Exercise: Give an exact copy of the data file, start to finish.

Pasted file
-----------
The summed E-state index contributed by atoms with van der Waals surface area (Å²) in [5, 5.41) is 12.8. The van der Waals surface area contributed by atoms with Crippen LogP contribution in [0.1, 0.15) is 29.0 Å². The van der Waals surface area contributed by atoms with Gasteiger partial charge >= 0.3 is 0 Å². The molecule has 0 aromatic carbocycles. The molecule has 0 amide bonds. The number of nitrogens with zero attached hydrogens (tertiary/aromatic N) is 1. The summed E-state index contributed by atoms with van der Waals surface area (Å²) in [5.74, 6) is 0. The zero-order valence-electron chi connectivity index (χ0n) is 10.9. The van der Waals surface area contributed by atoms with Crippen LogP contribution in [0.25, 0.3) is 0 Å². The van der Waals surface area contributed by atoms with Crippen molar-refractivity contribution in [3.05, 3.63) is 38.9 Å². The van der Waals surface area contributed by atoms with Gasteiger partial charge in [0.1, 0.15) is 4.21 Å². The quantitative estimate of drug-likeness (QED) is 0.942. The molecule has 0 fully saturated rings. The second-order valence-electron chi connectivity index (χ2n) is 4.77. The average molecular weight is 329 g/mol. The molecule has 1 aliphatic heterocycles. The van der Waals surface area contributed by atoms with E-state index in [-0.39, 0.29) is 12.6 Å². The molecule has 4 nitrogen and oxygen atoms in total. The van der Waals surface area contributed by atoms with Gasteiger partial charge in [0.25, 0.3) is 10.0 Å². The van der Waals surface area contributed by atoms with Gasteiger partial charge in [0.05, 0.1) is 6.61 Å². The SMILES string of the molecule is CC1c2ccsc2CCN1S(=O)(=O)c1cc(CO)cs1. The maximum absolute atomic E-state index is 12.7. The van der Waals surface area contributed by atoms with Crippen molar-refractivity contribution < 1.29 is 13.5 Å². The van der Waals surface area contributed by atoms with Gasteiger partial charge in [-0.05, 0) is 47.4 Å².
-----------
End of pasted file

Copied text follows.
The summed E-state index contributed by atoms with van der Waals surface area (Å²) in [5, 5.41) is 12.8. The van der Waals surface area contributed by atoms with Crippen LogP contribution in [0.1, 0.15) is 29.0 Å². The van der Waals surface area contributed by atoms with Gasteiger partial charge >= 0.3 is 0 Å². The molecule has 0 aromatic carbocycles. The molecule has 0 amide bonds. The number of nitrogens with zero attached hydrogens (tertiary/aromatic N) is 1. The summed E-state index contributed by atoms with van der Waals surface area (Å²) in [5.74, 6) is 0. The zero-order valence-electron chi connectivity index (χ0n) is 10.9. The van der Waals surface area contributed by atoms with Crippen LogP contribution in [0.25, 0.3) is 0 Å². The van der Waals surface area contributed by atoms with Crippen molar-refractivity contribution in [3.05, 3.63) is 38.9 Å². The van der Waals surface area contributed by atoms with Gasteiger partial charge in [0.1, 0.15) is 4.21 Å². The quantitative estimate of drug-likeness (QED) is 0.942. The molecule has 0 fully saturated rings. The second-order valence-electron chi connectivity index (χ2n) is 4.77. The average molecular weight is 329 g/mol. The molecule has 1 aliphatic heterocycles. The van der Waals surface area contributed by atoms with E-state index in [-0.39, 0.29) is 12.6 Å². The molecule has 4 nitrogen and oxygen atoms in total. The van der Waals surface area contributed by atoms with Gasteiger partial charge in [0.25, 0.3) is 10.0 Å². The van der Waals surface area contributed by atoms with Gasteiger partial charge in [0.05, 0.1) is 6.61 Å². The SMILES string of the molecule is CC1c2ccsc2CCN1S(=O)(=O)c1cc(CO)cs1. The maximum absolute atomic E-state index is 12.7. The van der Waals surface area contributed by atoms with Crippen molar-refractivity contribution < 1.29 is 13.5 Å². The van der Waals surface area contributed by atoms with Gasteiger partial charge in [-0.05, 0) is 47.4 Å².